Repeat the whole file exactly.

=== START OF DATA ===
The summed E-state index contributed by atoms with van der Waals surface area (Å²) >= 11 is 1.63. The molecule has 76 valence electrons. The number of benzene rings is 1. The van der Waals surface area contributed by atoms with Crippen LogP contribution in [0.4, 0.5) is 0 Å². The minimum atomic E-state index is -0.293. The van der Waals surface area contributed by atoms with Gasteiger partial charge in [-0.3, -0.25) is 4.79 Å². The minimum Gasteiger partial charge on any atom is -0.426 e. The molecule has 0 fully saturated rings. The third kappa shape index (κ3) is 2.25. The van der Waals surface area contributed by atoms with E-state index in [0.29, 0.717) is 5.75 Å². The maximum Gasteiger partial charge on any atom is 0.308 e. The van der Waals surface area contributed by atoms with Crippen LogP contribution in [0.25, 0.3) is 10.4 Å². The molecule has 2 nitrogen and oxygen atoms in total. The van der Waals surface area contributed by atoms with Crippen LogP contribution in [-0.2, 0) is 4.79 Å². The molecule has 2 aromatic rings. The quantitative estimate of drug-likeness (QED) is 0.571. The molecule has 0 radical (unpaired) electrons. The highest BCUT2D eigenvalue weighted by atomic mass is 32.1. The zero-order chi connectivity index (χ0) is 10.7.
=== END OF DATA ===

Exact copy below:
The summed E-state index contributed by atoms with van der Waals surface area (Å²) >= 11 is 1.63. The molecule has 76 valence electrons. The number of benzene rings is 1. The van der Waals surface area contributed by atoms with Crippen LogP contribution in [0.4, 0.5) is 0 Å². The minimum atomic E-state index is -0.293. The van der Waals surface area contributed by atoms with Gasteiger partial charge in [-0.3, -0.25) is 4.79 Å². The minimum Gasteiger partial charge on any atom is -0.426 e. The molecule has 0 fully saturated rings. The third kappa shape index (κ3) is 2.25. The van der Waals surface area contributed by atoms with E-state index in [0.29, 0.717) is 5.75 Å². The maximum Gasteiger partial charge on any atom is 0.308 e. The van der Waals surface area contributed by atoms with Crippen LogP contribution in [0.25, 0.3) is 10.4 Å². The molecule has 2 nitrogen and oxygen atoms in total. The van der Waals surface area contributed by atoms with Crippen LogP contribution in [-0.2, 0) is 4.79 Å². The molecule has 2 aromatic rings. The quantitative estimate of drug-likeness (QED) is 0.571. The molecule has 0 radical (unpaired) electrons. The highest BCUT2D eigenvalue weighted by atomic mass is 32.1. The zero-order chi connectivity index (χ0) is 10.7.